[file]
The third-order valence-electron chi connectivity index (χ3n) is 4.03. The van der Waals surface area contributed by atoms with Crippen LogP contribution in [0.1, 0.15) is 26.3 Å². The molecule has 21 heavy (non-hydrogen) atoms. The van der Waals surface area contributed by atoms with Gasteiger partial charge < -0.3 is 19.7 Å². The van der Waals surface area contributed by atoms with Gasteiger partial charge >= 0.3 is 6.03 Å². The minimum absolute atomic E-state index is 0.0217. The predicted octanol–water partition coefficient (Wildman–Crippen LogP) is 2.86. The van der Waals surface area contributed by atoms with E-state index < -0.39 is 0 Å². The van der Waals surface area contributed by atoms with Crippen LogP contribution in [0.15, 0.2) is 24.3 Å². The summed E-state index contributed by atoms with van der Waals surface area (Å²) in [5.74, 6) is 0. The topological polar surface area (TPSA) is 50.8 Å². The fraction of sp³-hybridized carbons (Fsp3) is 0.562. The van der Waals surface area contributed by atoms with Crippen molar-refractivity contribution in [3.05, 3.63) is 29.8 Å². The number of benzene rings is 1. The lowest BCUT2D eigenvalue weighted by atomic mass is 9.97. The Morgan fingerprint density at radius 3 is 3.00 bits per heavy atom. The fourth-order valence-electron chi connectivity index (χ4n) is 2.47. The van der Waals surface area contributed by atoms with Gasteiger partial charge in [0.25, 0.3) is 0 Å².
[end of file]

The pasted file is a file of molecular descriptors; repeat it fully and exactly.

The third-order valence-electron chi connectivity index (χ3n) is 4.03. The van der Waals surface area contributed by atoms with Crippen LogP contribution in [0.1, 0.15) is 26.3 Å². The molecule has 21 heavy (non-hydrogen) atoms. The van der Waals surface area contributed by atoms with Gasteiger partial charge < -0.3 is 19.7 Å². The van der Waals surface area contributed by atoms with Gasteiger partial charge >= 0.3 is 6.03 Å². The minimum absolute atomic E-state index is 0.0217. The predicted octanol–water partition coefficient (Wildman–Crippen LogP) is 2.86. The van der Waals surface area contributed by atoms with E-state index < -0.39 is 0 Å². The van der Waals surface area contributed by atoms with Crippen LogP contribution in [0.15, 0.2) is 24.3 Å². The summed E-state index contributed by atoms with van der Waals surface area (Å²) in [5.74, 6) is 0. The topological polar surface area (TPSA) is 50.8 Å². The fraction of sp³-hybridized carbons (Fsp3) is 0.562. The van der Waals surface area contributed by atoms with Crippen molar-refractivity contribution in [3.05, 3.63) is 29.8 Å². The number of benzene rings is 1. The lowest BCUT2D eigenvalue weighted by atomic mass is 9.97. The Morgan fingerprint density at radius 3 is 3.00 bits per heavy atom. The fourth-order valence-electron chi connectivity index (χ4n) is 2.47. The van der Waals surface area contributed by atoms with Gasteiger partial charge in [0.25, 0.3) is 0 Å².